Obama slams anti-Semitism, racism, at Holocaust memorial
News Date: 22nd March 2013
Anti-Semitism and racism have no place in the modern world, US President Barack Obama said Friday, as he toured the Yad Vashem Holocaust Memorial Centre in Jerusalem, on the last day of his trip to Israel and the Palestinian West Bank.
Accompanied by Prime Minister Benjamin Netanyahu, President Shimon Peres, Yad Vashem head Avner Shalev, and former chief rabbi Yisrael Lau, who survived the World War II Holocaust as a young child, Obama re-lit the flame in the Centre's Hall of Remembrance.
"We could come here 1,000 times, and each time your heart will break," he said in brief remarks.
"Here we see the depravity to which man can sink. The barbarism that unfolds when we begin to see our fellow human beings as somehow less than us. We see how evil can for a .... time triumph when good people do nothing."
The President noted that the Israel did not exist because of the Holocaust, "but in the survival of a strong Jewish state of Israel the Holocaust will never happen again."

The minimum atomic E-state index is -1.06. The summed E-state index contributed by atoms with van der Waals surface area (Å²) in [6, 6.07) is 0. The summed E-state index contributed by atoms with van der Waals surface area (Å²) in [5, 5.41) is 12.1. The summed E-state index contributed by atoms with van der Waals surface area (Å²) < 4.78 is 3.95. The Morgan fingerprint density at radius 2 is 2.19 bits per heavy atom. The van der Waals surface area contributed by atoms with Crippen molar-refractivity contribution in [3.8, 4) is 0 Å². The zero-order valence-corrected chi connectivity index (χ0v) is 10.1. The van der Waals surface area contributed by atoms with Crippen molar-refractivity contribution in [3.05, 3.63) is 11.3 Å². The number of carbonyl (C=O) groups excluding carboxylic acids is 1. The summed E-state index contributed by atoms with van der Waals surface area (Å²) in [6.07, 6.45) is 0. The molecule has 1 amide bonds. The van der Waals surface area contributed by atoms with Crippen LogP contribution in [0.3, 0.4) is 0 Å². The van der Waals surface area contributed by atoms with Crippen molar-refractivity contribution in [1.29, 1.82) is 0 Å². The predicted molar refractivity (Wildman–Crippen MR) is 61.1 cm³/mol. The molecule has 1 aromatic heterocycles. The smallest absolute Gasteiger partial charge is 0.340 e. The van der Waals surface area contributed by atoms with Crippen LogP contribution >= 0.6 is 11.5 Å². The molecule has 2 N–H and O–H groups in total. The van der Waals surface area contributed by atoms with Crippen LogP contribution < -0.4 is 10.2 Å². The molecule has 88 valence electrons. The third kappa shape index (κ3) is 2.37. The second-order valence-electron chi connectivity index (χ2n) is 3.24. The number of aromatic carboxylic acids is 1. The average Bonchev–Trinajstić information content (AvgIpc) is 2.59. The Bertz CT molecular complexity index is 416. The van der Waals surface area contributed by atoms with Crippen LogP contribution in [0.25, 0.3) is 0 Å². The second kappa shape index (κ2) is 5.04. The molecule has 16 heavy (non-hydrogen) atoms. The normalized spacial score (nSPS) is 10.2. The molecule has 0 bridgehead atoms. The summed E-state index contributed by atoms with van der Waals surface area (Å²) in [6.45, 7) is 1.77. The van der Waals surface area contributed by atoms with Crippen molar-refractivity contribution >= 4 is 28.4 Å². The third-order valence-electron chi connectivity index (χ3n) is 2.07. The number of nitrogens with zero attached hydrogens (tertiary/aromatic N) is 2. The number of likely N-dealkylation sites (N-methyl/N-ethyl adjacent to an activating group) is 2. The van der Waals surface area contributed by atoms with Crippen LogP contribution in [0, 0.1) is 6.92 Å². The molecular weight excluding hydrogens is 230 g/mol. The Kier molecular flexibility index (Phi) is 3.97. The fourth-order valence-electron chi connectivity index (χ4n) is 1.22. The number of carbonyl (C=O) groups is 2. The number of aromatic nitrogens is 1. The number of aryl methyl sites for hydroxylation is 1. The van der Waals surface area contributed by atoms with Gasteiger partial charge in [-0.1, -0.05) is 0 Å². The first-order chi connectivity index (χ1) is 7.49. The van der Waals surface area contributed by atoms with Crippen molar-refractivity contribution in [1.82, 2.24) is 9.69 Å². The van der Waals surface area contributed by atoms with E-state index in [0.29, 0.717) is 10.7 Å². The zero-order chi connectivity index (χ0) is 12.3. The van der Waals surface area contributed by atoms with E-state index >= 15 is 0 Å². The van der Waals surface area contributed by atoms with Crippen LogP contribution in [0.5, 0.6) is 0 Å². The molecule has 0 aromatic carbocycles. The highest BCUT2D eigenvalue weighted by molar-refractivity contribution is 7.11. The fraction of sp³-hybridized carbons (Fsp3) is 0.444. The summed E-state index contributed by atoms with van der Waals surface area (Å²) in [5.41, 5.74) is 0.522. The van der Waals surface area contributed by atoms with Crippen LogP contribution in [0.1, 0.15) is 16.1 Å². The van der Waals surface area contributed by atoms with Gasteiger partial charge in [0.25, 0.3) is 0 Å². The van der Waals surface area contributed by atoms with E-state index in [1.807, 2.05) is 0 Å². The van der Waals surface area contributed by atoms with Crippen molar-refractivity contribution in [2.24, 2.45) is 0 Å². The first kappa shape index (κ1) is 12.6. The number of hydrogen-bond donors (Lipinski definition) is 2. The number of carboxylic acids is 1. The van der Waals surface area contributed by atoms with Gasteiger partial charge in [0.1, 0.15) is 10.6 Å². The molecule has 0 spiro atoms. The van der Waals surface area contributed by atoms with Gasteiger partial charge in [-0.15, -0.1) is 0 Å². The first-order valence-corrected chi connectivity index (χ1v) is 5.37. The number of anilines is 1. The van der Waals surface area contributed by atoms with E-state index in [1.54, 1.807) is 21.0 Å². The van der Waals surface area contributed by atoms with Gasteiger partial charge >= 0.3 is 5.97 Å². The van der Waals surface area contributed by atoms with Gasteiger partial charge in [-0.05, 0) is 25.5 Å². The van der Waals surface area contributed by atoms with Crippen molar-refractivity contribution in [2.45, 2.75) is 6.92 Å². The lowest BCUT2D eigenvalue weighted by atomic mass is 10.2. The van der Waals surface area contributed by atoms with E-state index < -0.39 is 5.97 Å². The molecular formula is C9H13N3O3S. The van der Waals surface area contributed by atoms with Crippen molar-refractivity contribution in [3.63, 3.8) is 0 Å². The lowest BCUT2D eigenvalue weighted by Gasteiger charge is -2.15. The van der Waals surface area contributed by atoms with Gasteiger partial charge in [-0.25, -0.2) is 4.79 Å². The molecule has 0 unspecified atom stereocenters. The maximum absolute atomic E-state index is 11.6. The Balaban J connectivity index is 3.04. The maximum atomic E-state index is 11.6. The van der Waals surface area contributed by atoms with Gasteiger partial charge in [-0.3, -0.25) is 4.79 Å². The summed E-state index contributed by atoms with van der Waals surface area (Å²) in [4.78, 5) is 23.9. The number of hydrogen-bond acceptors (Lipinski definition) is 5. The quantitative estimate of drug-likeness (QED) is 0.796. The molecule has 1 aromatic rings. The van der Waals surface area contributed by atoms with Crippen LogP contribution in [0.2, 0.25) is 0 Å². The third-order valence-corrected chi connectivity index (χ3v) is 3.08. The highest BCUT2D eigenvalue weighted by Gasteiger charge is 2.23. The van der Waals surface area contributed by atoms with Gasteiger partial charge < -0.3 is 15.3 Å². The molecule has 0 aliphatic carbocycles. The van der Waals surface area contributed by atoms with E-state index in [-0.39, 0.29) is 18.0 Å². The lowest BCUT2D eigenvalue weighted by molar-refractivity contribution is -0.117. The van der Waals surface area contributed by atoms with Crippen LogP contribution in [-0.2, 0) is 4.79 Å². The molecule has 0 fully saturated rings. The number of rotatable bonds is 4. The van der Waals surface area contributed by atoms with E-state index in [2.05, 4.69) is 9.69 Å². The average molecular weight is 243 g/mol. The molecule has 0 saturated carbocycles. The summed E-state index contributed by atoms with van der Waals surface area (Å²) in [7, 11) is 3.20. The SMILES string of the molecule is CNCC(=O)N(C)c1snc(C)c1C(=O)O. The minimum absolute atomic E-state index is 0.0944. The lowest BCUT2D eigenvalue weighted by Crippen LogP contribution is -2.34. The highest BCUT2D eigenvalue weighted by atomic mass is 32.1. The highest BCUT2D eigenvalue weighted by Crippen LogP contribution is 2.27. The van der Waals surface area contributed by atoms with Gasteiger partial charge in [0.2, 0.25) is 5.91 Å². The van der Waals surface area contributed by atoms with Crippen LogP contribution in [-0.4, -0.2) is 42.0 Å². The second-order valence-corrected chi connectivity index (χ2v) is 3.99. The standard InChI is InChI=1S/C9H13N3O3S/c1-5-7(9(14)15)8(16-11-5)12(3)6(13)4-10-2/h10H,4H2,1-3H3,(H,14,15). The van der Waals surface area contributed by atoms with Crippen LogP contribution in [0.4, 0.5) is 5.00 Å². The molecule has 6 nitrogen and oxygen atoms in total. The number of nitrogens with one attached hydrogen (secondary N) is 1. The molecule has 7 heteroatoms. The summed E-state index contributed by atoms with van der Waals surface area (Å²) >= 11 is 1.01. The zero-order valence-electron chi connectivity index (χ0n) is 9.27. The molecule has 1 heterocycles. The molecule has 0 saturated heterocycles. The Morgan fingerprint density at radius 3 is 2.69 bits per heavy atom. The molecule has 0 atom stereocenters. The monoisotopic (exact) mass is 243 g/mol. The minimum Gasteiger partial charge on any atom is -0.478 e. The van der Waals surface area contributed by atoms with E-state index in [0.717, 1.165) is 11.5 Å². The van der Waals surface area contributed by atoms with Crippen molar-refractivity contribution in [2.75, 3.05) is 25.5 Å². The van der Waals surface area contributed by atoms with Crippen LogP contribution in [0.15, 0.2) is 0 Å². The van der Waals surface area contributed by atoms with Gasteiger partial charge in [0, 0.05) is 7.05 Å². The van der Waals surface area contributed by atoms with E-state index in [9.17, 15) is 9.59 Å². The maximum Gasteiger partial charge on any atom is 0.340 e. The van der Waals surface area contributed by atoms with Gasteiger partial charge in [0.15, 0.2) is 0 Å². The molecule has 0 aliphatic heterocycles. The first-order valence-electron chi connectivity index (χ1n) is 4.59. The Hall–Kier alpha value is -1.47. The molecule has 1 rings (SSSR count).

These remarks are seen as an attempt to counter the impression left by his remarks in his famous 2009 speech in Cairo aimed at the Arab world, which angered many in Israel by giving the impression that Israel's legitimacy stemmed from the Holocaust.
Another symbolic acceptance of Israel's legitimacy came prior to the Yad Vashem visit, when the president laid a wreath at the grave of Theodore Herzl, the Hungarian-born journalist who founded the modern Zionist movement.
Israeli Ambassador to Washington Michael Oren told the Ha'aretz daily that by laying the wreath at Herzl's grave, "President Obama was reaffirming Zionism and the idea of a Jewish state."
Herzl died in 1904, and his bones were interred in Israel, on a Jerusalem mountain named after him, in 1949.
Obama also laid a wreath at the grave of former Israeli Prime Minister Yitzhak Rabin, who was assassinated in November 1995 by a Jewish fanatic opposed to peace moves with the Palestinians.
As he had with Herzl, he also - in accordance with Jewish tradition - placed a small stone on the grave. According to influential US journalist Jeffrey Goldberg, who is traveling with the president, the stone came from the Martin Luther King Memorial in Washington.
Obama was set to hold another meeting with Netanyahu - his third since he arrived Wednesday - before traveling to Bethlehem, to visit the Church of the Nativity, which tradition holds is the birthplace of Jesus Christ.
Obama's first visit as president to Israel and the Palestinian territories is set to end at around 1330 GMT, when Air Force One takes off from Ben Gurion Airport near Tel Aviv, en route to Amman, Jordan.